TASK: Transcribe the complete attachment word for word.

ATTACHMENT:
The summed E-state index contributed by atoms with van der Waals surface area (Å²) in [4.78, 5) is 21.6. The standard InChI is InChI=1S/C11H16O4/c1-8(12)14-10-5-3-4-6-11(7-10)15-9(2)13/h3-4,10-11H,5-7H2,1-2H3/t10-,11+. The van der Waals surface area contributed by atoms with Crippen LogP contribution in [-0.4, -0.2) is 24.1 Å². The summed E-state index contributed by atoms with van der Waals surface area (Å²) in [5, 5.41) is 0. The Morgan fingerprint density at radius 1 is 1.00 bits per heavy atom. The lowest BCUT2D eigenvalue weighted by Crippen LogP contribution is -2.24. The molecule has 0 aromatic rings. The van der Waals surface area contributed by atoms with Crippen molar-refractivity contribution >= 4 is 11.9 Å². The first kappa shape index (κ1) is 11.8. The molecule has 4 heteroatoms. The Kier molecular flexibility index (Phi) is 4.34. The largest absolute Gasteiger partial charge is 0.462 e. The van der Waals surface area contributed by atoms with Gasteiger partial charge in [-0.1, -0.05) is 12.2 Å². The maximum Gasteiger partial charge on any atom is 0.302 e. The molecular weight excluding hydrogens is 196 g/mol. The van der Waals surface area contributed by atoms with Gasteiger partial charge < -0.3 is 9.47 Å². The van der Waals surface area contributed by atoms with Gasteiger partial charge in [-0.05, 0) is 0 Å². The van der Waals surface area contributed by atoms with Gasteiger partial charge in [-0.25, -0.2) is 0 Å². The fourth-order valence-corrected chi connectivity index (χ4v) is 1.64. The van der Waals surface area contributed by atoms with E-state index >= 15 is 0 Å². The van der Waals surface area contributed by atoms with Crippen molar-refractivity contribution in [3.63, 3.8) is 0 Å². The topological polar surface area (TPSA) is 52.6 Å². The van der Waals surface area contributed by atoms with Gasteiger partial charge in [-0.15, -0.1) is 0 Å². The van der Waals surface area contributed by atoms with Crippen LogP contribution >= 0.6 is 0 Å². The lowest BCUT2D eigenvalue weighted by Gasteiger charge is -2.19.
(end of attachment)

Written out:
The summed E-state index contributed by atoms with van der Waals surface area (Å²) in [4.78, 5) is 21.6. The standard InChI is InChI=1S/C11H16O4/c1-8(12)14-10-5-3-4-6-11(7-10)15-9(2)13/h3-4,10-11H,5-7H2,1-2H3/t10-,11+. The van der Waals surface area contributed by atoms with Crippen LogP contribution in [-0.4, -0.2) is 24.1 Å². The summed E-state index contributed by atoms with van der Waals surface area (Å²) in [5, 5.41) is 0. The Morgan fingerprint density at radius 1 is 1.00 bits per heavy atom. The lowest BCUT2D eigenvalue weighted by Crippen LogP contribution is -2.24. The molecule has 0 aromatic rings. The van der Waals surface area contributed by atoms with Crippen molar-refractivity contribution >= 4 is 11.9 Å². The first kappa shape index (κ1) is 11.8. The molecule has 4 heteroatoms. The Kier molecular flexibility index (Phi) is 4.34. The largest absolute Gasteiger partial charge is 0.462 e. The van der Waals surface area contributed by atoms with Gasteiger partial charge in [-0.1, -0.05) is 12.2 Å². The maximum Gasteiger partial charge on any atom is 0.302 e. The molecular weight excluding hydrogens is 196 g/mol. The van der Waals surface area contributed by atoms with Gasteiger partial charge < -0.3 is 9.47 Å². The van der Waals surface area contributed by atoms with Gasteiger partial charge in [-0.05, 0) is 0 Å². The van der Waals surface area contributed by atoms with Gasteiger partial charge in [-0.25, -0.2) is 0 Å². The fourth-order valence-corrected chi connectivity index (χ4v) is 1.64. The van der Waals surface area contributed by atoms with E-state index >= 15 is 0 Å². The van der Waals surface area contributed by atoms with Crippen molar-refractivity contribution in [3.63, 3.8) is 0 Å². The topological polar surface area (TPSA) is 52.6 Å². The van der Waals surface area contributed by atoms with Gasteiger partial charge in [-0.15, -0.1) is 0 Å². The van der Waals surface area contributed by atoms with Crippen LogP contribution >= 0.6 is 0 Å². The lowest BCUT2D eigenvalue weighted by Gasteiger charge is -2.19.